Because of these offerings, which are on top of the core curriculum, we have kids coming back from college saying, “I was really prepared!” Our students tell us things like, “I’m a BioMed major, and I had time in the lab that kids in other high school programs weren’t afforded.” And parents tell us, “My son or daughter got to college, and they knew how to write, how to navigate a campus, they were comfortable interacting with professors, going to office hours, raising their hand in class — while their roommates didn’t know how to talk to an adult or write an analytical research paper.”

Our students have much more of a career mindset than kids of my generation did, when the attitude was more, study what you like, then you’ll go out and find a job that you’ll like, and the two weren’t necessarily connected. Our kids think a lot about careers and what they might choose for a major or internship. What Seven Hills wants is to help them pursue the thing that’s really right for them, not for somebody else or for some imaginary version of themselves.

I talk to parents a lot about my theory that kids are professionalizing their adolescence, where everything feels backward — designed to get them to the right college and then get them to the right law school with the logic that, When I’m a lawyer I’ll be happy. I don’t think that’s how life works. We have to find purpose and meaning right now in the present, all along the way, every year and every month and every day. I’m always encouraging students to make choices that feel right to them as opposed to continuing to pile things on, to ask, what fills you with a sense of curiosity and purpose? If we can keep coming back to that, to the “Why” of education, then we’re serving our students.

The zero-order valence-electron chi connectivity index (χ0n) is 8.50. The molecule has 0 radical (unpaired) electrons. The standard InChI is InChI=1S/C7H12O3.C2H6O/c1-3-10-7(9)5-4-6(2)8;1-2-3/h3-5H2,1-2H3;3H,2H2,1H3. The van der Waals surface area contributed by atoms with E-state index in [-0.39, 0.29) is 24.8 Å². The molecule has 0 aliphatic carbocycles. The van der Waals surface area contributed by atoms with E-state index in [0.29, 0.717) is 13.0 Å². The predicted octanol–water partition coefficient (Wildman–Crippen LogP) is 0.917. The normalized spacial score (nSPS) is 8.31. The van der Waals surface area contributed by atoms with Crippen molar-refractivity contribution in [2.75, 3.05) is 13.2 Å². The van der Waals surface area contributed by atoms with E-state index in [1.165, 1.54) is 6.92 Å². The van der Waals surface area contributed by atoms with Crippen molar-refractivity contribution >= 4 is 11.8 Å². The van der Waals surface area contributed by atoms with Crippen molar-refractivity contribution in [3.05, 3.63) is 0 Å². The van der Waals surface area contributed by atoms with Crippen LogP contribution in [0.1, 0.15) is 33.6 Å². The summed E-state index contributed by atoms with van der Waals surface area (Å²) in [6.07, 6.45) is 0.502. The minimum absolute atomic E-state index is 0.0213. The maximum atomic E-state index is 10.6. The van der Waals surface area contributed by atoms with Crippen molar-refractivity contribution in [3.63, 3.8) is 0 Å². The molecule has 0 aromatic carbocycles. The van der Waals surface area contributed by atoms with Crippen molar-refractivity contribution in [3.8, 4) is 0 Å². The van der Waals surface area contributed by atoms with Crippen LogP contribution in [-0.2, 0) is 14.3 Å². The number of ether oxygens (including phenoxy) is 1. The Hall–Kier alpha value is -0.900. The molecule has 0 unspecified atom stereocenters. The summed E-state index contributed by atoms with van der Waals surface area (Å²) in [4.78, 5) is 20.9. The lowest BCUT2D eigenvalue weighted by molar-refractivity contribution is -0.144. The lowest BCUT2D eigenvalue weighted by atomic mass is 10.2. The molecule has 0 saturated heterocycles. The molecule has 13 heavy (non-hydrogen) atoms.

We work really hard to give kids the social and emotional support they need, especially through meaningful relations with teachers and advisers and counselors. Our school tries to be an alternative to the constantly plugged in, constantly performative nature of social media. A lot of what we do well is being good company for each other, being in community, being present — as opposed to being distracted or driven by some goal that is getting in the way of our present lives.

Our kids actively look to do good rather than just doing well. I meet alum after alum, and whatever field they’re in, one of their big lenses, which I think was developed at Seven Hills, is How can I meet the responsibility that I have to help people? It’s another strong part of the culture. Our students, both now and later in their careers, look for ways to give back and to use their education as a force for good. In the “hearts and minds” part of our mission statement, hearts is what we lead with.